Seeking, not finding

Ben Dandelion explains how modern day Quakers celebrate their faith through silence and seeking

No longer a group wearing ‘Quaker grey’ bonnets and broad rimmed hats, Quakers in Britain today embrace a vibrant faith of spiritual exploration. Whilst the very first Quakers of the seventeenth century believed they were the ‘true church’, God’s chosen vanguard at the time of an unfolding second coming, today’s Friends (as Quakers are also called) are far less dogmatic.

Indeed, in terms of beliefs, they are one of the most permissive religious groups around. They worship in silence, without priests or outward sacraments, having always found this the most appropriate medium to approach God: authentic spirituality is to be found inwardly away from the outward. In absence comes a sense of presence, and out of the silence comes rich spiritual experience. This may result in some words to be shared (‘vocal ministry’) or simply the inward affirmation of Quaker values and the lifestyle that accompanies it.

Quakers are renowned for their commitment to peace and justice, and integrity. Belief, however, is not shared in the same way as these moral imperatives. Instead, Quakers interpret their experience individually, revisiting and revising their way of explaining their experience regularly. What is shared is an approach to God, an approach to life, and a very particular approach to belief, one of seeking.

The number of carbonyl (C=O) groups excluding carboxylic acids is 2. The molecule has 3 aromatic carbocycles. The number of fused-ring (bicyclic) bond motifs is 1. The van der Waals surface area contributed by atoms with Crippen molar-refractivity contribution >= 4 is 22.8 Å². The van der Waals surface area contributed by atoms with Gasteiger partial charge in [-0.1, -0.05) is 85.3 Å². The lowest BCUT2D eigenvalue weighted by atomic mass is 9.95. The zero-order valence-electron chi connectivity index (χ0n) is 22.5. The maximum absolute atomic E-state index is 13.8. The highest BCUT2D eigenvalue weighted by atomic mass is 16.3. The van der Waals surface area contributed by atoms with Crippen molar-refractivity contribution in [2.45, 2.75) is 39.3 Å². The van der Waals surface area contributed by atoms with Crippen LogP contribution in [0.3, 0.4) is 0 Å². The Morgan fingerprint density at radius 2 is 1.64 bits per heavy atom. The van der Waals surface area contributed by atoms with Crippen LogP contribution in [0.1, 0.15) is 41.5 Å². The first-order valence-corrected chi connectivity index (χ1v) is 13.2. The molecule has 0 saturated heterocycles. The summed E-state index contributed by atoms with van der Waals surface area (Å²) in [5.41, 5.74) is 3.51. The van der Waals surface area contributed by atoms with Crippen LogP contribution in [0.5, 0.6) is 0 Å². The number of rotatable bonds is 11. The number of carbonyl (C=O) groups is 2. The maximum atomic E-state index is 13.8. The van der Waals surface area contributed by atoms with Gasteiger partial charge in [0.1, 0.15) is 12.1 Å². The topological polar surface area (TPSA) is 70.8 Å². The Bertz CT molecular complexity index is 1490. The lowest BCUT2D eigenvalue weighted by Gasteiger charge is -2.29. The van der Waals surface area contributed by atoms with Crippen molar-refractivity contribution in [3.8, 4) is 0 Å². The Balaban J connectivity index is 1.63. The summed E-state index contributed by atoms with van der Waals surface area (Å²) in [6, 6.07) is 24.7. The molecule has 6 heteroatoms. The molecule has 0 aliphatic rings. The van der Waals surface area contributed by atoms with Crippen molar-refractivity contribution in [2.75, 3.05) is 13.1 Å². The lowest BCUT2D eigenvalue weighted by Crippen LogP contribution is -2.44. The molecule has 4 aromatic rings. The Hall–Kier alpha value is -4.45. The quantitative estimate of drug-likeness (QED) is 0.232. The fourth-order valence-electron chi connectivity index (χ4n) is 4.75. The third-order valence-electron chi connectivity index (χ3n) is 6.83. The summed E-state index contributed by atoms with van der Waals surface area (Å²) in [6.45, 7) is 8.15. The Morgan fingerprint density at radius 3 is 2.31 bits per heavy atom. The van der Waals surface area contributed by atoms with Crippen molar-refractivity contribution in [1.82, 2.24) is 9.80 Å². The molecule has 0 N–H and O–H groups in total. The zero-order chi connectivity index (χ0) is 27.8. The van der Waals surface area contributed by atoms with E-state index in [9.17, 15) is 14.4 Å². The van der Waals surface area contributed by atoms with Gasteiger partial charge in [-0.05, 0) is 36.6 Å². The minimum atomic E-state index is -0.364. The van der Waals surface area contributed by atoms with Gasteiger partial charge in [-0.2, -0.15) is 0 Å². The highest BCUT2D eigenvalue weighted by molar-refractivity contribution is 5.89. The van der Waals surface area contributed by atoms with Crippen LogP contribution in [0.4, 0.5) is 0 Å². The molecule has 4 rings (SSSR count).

Quakers are far more comfortable with a lack of theological doctrine than they are with trying to pin down experience in words. Seeking rather than having found feels a more appropriate place to be, a more authentic mode of faith. It is as if Quakers are rationally sure of never being able to be certain of theological specifics. This is a very different position from those in other faiths who may from time to time be uncertain of their faith’s certainties, and it means Quakers are cautious about any claims by anyone to have found the final or literal truth.

In the silence of worship, Quakers feel the mystery of the divine, or sense God’s guidance but do not claim they then know God. It is radical and exciting package that places silent worship, direct revelation from God, peace and justice work, and a deliberate emphasis on seeking, not finding, and one which attracts over 20,000 adherents to close to 500 local ‘Meetings’. Quakers are very different from their seventeenth century forbears and are alive and well.

Ben Pink Dandelion works at Woodbrooke Quaker Study Centre and is Professor of Quaker Studies at the University of Birmingham. He has been a Quaker for more than twenty years

Ben Pink Dandelion is an Honorary Professor in Quaker Studies at the University of Birmingham and Programmes Leader at the Centre for Postgraduate Quaker Studies at the Woodbrooke Quaker Study Centre. He is the editor of Quaker Studies. He has been a Quaker for over twenty years.
Getty
Show Hide image

Donald Trump vs Barack Obama: How the inauguration speeches compared